Almost half of Iowa’s expenditures are made with federal funds.
This money often comes with strings attached. If the federal government cuts back, Iowa would be left holding the bag.
Uncle Sam likes to play puppet master with state governments, dangling federal money as an incentive to enact their policy priorities. Roughly half of Iowa’s expenditures are made with federal dollars. While it may seem like a great idea to accept all tax dollars Washington, D.C., will send us, this money often comes with strings attached that can drive up costs for our state. The creation or expansion of state programs with federal money always comes with some risk. With a federal debt exceeding $31 trillion, it is reasonable to think this flow of federal money to the states may not last forever. When the federal government cuts back, the state is left holding the bag and required to pick up more funding or end programs.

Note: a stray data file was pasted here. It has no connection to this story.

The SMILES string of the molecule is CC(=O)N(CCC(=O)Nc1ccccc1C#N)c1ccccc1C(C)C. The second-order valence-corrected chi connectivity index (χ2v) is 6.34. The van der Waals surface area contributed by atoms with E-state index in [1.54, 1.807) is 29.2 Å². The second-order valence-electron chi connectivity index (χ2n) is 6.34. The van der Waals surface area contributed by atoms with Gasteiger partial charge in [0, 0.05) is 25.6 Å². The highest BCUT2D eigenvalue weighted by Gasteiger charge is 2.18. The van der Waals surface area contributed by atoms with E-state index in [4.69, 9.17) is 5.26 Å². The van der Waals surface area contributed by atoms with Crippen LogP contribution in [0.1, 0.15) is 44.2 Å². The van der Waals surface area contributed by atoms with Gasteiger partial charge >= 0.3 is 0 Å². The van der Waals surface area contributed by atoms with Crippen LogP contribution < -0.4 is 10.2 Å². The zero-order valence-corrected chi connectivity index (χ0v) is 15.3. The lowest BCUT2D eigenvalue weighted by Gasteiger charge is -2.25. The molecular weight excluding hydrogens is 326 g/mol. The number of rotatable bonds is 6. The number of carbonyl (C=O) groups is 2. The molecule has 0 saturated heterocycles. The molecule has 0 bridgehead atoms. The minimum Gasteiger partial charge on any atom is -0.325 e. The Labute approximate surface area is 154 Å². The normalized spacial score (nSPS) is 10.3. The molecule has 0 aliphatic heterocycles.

Lawmakers need more information about these federal funds. A lack of transparency about maintenance of effort requirements takes power away from legislators and gives it to bureaucrats. During the budgeting process, legislators are frequently informed that there is a maintenance of effort agreement for a program, but it is not always clear exactly what that agreement is, leading legislators to mistakenly believe that state funding can never be reduced when this may not be the case. Additional clarity is needed on potential end dates for federal funds as well, so legislators can anticipate the ending of a federal program and aren’t surprised when federal money is eliminated. These improvements would help ensure that legislators have the best tools to use our tax dollars as efficiently and effectively as possible.